Throughout his career, director Alan Rudolph has made no lie about the fact that his unique utilization of absurd humor and equally atypical aesthetics reflects his belief that real-life society is absurd and should symbolically depicted as such, or as he once stated in a 1993 Film Comment interview recounted by Richard Ness, “Once I realized I was going to take the leap with Divine, this was not going to be a conventional film.  When Keith got involved we started talking about how this guy should go through these transformations.  I never realized we would take it to such an exaggerated level, but then it seemed to be the way to do the story without taking it totally seriously.  If you do these retro story plot ideas and take them terribly seriously,  then you've made another exercise.  The times seemed to be going through that culturally, with Reagan and all that; it just seemed to be an unfamiliar terrain that we were living in.  There was an absurdity to the whole film that I kind of enjoyed—people talking funny languages, all the gangsters were inarticulate people who don't even use words so they growl. . . . What it really is is this thing that gets me in trouble all the time, which is this simultaneous serious-humorous.  If you ask me to make a film that is the most accurate reflection that you see of our condition right now, I'd make a version of TROUBLE IN MIND or EQUINOX.  I see it—it's absurd.”  Undoubtedly, in his tendency toward taking an absurdist approach to our putrid (post)modern milieu, Rudolph is practically sugarcoating cyanide, thereupon making the intolerable at least tolerable enough to be eccentrically engrossing in a way where the spiritual and cultural morbidity of modernity is at least recognized but thankfully not embraced in what is ultimately a sort of form of anti-escapism that manages to entertain even the exceedingly alienated and/or ludicrously lovelorn.

Of course, in an absurd society, there is also a morally ambiguous blurring between cop and criminal as completely personified by antihero Hawk who, due to the degenerate world he lives in, had to learn to be a little bit of both and does it well. In that sense, I could not help but reminded of the Ernst Röhm quote, “The soldier turns away from this kind of false morality in disgust. What mattered to me in the field was not whether a soldier measured up to society’s morals, but only whether he was a dependable man or not. An immoral man who achieves something is far more acceptable to me than a ‘morally upright’ fellow who accomplishes nothing. So-called society commits no greater sin and inflicts no greater harm than it does in this way. Suicides of the best people speak only too eloquently here.”  In his sort of neoclassical historical fiction play My Friend Hitler (1968), Yukio Mishima speculated that Röhm foolishly stayed in Nazi Germany despite the high probability that he would be killed—as he ultimately was during the infamous so-called the Night of the Long Knives—out of a gay love and romantic allegiance to Uncle Adolf. Of course, cop or criminal, Hawk is, probably unlike tragic rectum-reamer Röhm, a great man and that is why he gets the girl in the end and he does not allow moral questions to get in the way of that fact, but both Trouble In Mind and My Friend Hitler demonstrate that the only truly timeless and respectable sacrifice is for love and death—or at least a willingness to dance with death—is a more worthy route than to betray said love and succumb to soulless mediocrity.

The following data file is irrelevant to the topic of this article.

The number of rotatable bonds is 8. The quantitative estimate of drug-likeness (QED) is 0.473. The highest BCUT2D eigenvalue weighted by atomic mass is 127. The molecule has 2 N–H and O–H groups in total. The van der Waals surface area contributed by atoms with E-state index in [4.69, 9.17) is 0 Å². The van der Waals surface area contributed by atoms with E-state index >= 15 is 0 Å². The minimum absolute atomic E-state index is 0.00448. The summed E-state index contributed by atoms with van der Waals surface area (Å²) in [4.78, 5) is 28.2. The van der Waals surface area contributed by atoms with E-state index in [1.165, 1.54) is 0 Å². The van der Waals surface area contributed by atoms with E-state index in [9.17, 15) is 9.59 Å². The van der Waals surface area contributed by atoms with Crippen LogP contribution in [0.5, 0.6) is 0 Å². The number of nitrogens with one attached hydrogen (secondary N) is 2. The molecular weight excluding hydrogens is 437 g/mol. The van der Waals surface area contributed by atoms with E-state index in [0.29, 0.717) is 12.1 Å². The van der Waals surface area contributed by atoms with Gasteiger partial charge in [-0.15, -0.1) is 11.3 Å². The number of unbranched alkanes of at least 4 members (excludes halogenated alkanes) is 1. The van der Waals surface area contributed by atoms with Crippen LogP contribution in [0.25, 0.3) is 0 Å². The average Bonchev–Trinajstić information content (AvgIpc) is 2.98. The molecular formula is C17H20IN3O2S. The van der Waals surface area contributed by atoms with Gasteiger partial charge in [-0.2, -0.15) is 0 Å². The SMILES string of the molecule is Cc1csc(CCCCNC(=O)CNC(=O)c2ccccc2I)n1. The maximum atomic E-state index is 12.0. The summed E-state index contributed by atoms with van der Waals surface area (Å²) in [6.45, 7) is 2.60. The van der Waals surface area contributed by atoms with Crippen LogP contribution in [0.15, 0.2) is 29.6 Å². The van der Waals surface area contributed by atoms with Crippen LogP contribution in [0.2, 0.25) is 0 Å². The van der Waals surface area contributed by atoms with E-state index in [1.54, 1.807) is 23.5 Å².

-Ty E